The decay in the American family is, by now, well-recognized. Birth rates are all-time lows and dropping. The children that are born are increasingly raised by single parents (US leads the world in children raised by only 1 caretaker) and in prison-like public institutions.
At the same time, entertainment for families and children has become increasingly hostile to families. It is true that this may not be causal. It is likely that entertainment is reflecting the society that created it, although that may feed a self-perpetuating downward spiral.
If you want to evaluate whether a show, movie, book, etc is anti-family consider how many of these anti-family tropes it relies on:
- An unhappy marriage
- A harpy wife
- A licentious husband
- Terrible in-laws
- Parent characters who never mention kids
- A dumb dad
- A Mom who’s WAY better than the dad
- A pointlessly authoritarian dad
- A mom who needs a break from the kids (especially for a glass of wine)
- Parents who can’t wait for kids to be away (e.g. going back to school)
- A comment about how terrible having kids is
- A character promising never to have kids
- Kids who wreak unchecked havoc
- Kids who disobey parents to positive effect
- Siblings portrayed only as antagonists
- Friends and family with successful families portrayed as odd ducks
- Life ending at marriage/having kids
If there are more than 3 or 4 of these tropes in a show for your kids, it may be anti-family. Consider what lessons your kids are taking from the show and how it may be impacting your own relationships.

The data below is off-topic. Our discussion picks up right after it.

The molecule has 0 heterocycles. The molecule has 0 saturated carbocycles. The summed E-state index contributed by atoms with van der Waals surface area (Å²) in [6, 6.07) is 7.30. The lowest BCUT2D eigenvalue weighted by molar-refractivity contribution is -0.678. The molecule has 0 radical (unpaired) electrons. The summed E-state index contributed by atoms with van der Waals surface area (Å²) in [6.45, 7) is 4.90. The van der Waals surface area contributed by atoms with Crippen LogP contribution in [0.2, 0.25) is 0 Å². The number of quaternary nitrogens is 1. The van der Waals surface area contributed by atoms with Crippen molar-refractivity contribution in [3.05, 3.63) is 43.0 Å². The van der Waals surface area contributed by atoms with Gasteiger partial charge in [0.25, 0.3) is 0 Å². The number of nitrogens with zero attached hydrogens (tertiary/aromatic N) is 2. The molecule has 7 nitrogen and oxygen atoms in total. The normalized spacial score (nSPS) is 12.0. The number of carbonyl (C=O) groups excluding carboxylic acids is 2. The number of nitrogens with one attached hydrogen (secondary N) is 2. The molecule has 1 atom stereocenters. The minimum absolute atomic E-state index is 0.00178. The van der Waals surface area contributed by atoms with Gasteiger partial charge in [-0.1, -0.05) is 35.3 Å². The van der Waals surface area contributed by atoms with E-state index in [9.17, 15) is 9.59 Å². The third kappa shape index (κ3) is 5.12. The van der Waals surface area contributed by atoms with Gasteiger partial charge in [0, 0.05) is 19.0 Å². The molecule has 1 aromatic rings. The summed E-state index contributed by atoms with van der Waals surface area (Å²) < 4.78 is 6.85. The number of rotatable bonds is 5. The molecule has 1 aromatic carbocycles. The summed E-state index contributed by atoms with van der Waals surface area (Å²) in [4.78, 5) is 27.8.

It would be one thing if these were simple portrayals of the dynamics and inhabitants of an imperfect world, but I find it difficult to convince myself that is the case. The tropes above are tropes for a reason - they are now so deeply ingrained in our expectations that they have become defaults.
Positive, countervailing portrayals of family life exist, but they are no longer mainstream. Happy nuclear families simply aren’t cool. The balance of the portrayals is so heavily negative that it amounts to narrative fatalism; “I guess we can’t do better.”
But I believe we can do better.
Copper Jungle produces - and will continue to produce - stories that hold successful families up as a worthy aspiration.
Does this mean we will never portray families or family relationships negatively? No. But it does mean that we believe in nuclear families, happy marriages, children who are cherished by their parents, and siblings who make enjoyable company. Further, we believe we can tell great stories that feature or even highlight these relationships.
Marva Collins with her father
To some degree, this is aspirational. Family life is never perfect - for some it is even terrifying and dangerous - but it can be wonderful. Families can be a source of incredible support, stability, and even fun. That is worth aspiring to, even if reality doesn’t always live up. In the words of scholar Richard M. Weaver, “Gentlemen did not always live up to their ideal, but existence of an ideal is a matter of supreme importance.”
There are few places in American society that need such an ideal more critically than family. I hope we can be part of rebuilding it.